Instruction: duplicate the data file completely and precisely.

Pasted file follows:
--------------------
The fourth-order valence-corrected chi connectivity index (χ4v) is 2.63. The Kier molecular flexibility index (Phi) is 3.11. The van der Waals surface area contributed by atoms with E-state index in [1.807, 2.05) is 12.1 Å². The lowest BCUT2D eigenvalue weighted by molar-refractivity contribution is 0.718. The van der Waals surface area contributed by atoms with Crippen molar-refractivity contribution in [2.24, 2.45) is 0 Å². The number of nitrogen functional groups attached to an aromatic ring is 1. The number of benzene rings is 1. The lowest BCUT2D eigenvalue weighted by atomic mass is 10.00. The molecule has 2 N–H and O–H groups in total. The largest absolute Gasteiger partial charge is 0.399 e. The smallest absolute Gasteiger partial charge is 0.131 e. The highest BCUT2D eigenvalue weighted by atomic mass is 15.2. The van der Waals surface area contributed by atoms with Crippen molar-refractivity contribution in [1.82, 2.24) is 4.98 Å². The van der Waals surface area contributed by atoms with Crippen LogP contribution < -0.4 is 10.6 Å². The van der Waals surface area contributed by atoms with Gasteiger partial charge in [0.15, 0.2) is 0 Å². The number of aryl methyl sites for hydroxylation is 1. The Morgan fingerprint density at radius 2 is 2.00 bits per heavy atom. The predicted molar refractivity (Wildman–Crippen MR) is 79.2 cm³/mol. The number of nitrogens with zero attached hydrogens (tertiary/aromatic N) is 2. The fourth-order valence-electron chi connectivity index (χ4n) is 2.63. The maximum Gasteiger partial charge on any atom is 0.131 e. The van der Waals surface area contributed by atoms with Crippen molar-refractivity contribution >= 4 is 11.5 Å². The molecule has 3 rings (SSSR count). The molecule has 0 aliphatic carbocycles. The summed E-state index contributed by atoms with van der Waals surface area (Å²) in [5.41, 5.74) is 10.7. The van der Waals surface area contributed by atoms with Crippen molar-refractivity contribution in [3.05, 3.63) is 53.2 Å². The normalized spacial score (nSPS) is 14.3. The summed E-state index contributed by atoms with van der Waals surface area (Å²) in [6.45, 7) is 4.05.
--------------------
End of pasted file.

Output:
The fourth-order valence-corrected chi connectivity index (χ4v) is 2.63. The Kier molecular flexibility index (Phi) is 3.11. The van der Waals surface area contributed by atoms with E-state index in [1.807, 2.05) is 12.1 Å². The lowest BCUT2D eigenvalue weighted by molar-refractivity contribution is 0.718. The van der Waals surface area contributed by atoms with Crippen molar-refractivity contribution in [2.24, 2.45) is 0 Å². The number of nitrogen functional groups attached to an aromatic ring is 1. The number of benzene rings is 1. The lowest BCUT2D eigenvalue weighted by atomic mass is 10.00. The molecule has 2 N–H and O–H groups in total. The largest absolute Gasteiger partial charge is 0.399 e. The smallest absolute Gasteiger partial charge is 0.131 e. The highest BCUT2D eigenvalue weighted by atomic mass is 15.2. The van der Waals surface area contributed by atoms with Crippen molar-refractivity contribution in [1.82, 2.24) is 4.98 Å². The van der Waals surface area contributed by atoms with Crippen LogP contribution < -0.4 is 10.6 Å². The van der Waals surface area contributed by atoms with Gasteiger partial charge in [0.15, 0.2) is 0 Å². The number of aryl methyl sites for hydroxylation is 1. The Morgan fingerprint density at radius 2 is 2.00 bits per heavy atom. The predicted molar refractivity (Wildman–Crippen MR) is 79.2 cm³/mol. The number of nitrogens with zero attached hydrogens (tertiary/aromatic N) is 2. The fourth-order valence-electron chi connectivity index (χ4n) is 2.63. The maximum Gasteiger partial charge on any atom is 0.131 e. The van der Waals surface area contributed by atoms with Crippen molar-refractivity contribution >= 4 is 11.5 Å². The molecule has 3 rings (SSSR count). The molecule has 0 aliphatic carbocycles. The summed E-state index contributed by atoms with van der Waals surface area (Å²) in [5.41, 5.74) is 10.7. The van der Waals surface area contributed by atoms with Crippen molar-refractivity contribution in [3.05, 3.63) is 53.2 Å². The normalized spacial score (nSPS) is 14.3. The summed E-state index contributed by atoms with van der Waals surface area (Å²) in [6.45, 7) is 4.05.